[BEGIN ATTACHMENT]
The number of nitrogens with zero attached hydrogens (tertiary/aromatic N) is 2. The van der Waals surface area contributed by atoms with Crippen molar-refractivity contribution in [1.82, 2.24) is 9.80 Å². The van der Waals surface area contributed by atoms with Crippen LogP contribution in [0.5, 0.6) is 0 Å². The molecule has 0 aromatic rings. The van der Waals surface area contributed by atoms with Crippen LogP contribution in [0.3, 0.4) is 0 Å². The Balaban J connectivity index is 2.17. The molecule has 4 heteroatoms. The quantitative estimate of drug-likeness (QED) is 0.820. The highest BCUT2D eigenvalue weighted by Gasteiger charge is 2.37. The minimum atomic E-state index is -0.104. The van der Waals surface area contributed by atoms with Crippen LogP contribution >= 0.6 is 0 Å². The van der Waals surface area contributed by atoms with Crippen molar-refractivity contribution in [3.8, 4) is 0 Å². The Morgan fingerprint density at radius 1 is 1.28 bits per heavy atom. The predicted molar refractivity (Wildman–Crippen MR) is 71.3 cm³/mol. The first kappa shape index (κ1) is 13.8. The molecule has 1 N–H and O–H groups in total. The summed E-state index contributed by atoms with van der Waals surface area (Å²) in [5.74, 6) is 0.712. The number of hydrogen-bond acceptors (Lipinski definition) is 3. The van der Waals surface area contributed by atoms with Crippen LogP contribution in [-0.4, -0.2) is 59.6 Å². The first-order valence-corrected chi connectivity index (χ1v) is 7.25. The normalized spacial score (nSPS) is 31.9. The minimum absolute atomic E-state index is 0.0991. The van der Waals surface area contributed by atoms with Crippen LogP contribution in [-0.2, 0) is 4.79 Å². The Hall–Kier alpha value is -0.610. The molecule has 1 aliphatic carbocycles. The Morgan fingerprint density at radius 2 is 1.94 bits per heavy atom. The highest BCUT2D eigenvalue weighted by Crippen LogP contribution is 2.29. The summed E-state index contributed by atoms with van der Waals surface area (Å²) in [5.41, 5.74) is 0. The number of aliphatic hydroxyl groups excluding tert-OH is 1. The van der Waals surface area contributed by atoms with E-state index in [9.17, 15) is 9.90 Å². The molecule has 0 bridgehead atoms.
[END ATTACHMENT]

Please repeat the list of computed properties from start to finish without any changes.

The number of nitrogens with zero attached hydrogens (tertiary/aromatic N) is 2. The van der Waals surface area contributed by atoms with Crippen molar-refractivity contribution in [1.82, 2.24) is 9.80 Å². The van der Waals surface area contributed by atoms with Crippen LogP contribution in [0.5, 0.6) is 0 Å². The molecule has 0 aromatic rings. The van der Waals surface area contributed by atoms with Crippen LogP contribution in [0.3, 0.4) is 0 Å². The Balaban J connectivity index is 2.17. The molecule has 4 heteroatoms. The quantitative estimate of drug-likeness (QED) is 0.820. The highest BCUT2D eigenvalue weighted by Gasteiger charge is 2.37. The minimum atomic E-state index is -0.104. The van der Waals surface area contributed by atoms with Crippen LogP contribution >= 0.6 is 0 Å². The van der Waals surface area contributed by atoms with Crippen molar-refractivity contribution in [3.8, 4) is 0 Å². The Morgan fingerprint density at radius 1 is 1.28 bits per heavy atom. The predicted molar refractivity (Wildman–Crippen MR) is 71.3 cm³/mol. The first kappa shape index (κ1) is 13.8. The molecule has 1 N–H and O–H groups in total. The summed E-state index contributed by atoms with van der Waals surface area (Å²) in [5.74, 6) is 0.712. The number of hydrogen-bond acceptors (Lipinski definition) is 3. The van der Waals surface area contributed by atoms with Crippen LogP contribution in [-0.4, -0.2) is 59.6 Å². The first-order valence-corrected chi connectivity index (χ1v) is 7.25. The normalized spacial score (nSPS) is 31.9. The minimum absolute atomic E-state index is 0.0991. The van der Waals surface area contributed by atoms with Crippen LogP contribution in [-0.2, 0) is 4.79 Å². The Hall–Kier alpha value is -0.610. The molecule has 1 aliphatic carbocycles. The Morgan fingerprint density at radius 2 is 1.94 bits per heavy atom. The highest BCUT2D eigenvalue weighted by Crippen LogP contribution is 2.29. The summed E-state index contributed by atoms with van der Waals surface area (Å²) in [5.41, 5.74) is 0. The number of aliphatic hydroxyl groups excluding tert-OH is 1. The van der Waals surface area contributed by atoms with E-state index in [9.17, 15) is 9.90 Å². The molecule has 0 bridgehead atoms.